pains he took to induce the Lords to submit to their new position, and to submit, time after time, their will to the will of the Commons.
The Reform Act of 1867 has, I think, unmistakably completed the effect which the Act of 1832 began, but left unfinished. The middle class element has gained greatly by the second change, and the aristocratic element has lost greatly. If you examine carefully the lists of members, especially of the most prominent members, of either side of the House, you will not find that they are in general aristocratic names. Considering the power and position of the titled aristocracy, you will perhaps be astonished at the small degree in which it contributes to the active part of our governing Assembly. The spirit of our present House of Commons is plutocratic, not aristocratic; its most prominent statesmen are not men of ancient descent or of great hereditary estate; they are men mostly of substantial means, but they are mostly, too, connected more or less closely with the new trading wealth. The spirit of the two Assemblies has become far more contrasted than it ever was.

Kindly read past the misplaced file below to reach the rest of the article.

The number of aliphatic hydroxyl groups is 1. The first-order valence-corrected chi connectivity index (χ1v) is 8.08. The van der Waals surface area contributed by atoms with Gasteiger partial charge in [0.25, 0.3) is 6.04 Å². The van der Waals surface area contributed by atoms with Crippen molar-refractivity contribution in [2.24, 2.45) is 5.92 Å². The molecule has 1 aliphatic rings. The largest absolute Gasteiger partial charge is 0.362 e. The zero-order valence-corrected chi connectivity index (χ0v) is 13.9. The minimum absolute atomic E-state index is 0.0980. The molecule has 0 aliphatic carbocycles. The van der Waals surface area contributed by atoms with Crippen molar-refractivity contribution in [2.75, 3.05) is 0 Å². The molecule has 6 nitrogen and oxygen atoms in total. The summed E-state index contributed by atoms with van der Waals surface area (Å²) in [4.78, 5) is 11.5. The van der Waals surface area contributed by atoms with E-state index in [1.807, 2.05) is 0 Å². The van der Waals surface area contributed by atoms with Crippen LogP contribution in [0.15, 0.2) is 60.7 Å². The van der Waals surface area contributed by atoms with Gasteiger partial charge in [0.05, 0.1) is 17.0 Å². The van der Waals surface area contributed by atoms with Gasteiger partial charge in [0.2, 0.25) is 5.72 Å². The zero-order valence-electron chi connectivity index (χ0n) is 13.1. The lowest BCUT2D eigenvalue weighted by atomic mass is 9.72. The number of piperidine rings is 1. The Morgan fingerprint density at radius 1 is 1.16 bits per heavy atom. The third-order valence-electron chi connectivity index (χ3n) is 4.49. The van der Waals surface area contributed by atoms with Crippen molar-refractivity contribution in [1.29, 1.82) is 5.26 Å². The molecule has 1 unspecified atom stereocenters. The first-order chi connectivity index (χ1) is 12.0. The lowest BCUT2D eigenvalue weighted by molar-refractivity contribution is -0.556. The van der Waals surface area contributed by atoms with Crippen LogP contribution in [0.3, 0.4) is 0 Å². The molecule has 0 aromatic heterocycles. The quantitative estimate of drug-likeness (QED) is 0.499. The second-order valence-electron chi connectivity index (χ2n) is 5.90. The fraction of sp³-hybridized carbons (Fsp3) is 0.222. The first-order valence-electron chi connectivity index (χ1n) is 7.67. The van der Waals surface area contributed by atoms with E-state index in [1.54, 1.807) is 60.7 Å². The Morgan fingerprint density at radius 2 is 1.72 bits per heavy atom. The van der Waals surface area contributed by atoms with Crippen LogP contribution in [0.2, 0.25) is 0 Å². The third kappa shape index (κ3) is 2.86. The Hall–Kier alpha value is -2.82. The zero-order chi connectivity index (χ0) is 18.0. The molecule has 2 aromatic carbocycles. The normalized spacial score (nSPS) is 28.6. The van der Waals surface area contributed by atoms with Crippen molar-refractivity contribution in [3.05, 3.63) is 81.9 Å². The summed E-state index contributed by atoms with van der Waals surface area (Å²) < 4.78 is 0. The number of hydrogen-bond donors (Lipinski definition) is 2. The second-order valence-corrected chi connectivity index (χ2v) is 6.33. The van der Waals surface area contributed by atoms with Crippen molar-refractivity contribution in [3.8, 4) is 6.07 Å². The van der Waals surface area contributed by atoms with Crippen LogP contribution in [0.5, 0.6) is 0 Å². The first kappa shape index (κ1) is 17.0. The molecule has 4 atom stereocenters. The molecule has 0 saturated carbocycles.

The full effect of the Reform Act of 1832 was indeed postponed by the cause which I mentioned just now. The statesmen who worked the system which was put up had themselves been educated under the system which was pulled down. Strangely enough, their predominant guidance lasted as long as the system which they created.
Lord Palmerston, Lord Russell, Lord Derby, died or else lost their influence within a year or two of 1867. The complete consequences of the Act of 1832 upon the House of Lords could not be seen while the Commons were subject to such aristocratic guidance. Much of the change which might have been expected from the Act of 1832 was held in suspense, and did not begin till that measure had been followed by another of similar and greater power.
The work which the Duke of Wellington in part performed has now, therefore, to be completed also. He met the half difficulty; we have to surmount the whole one.
We have to frame such tacit rules, to establish such ruling but unenacted customs, as will make the House of Lords yield to the Commons when and as often as our new Constitution requires that it should yield. I shall be asked, How often is that, and what is the test by which you know it?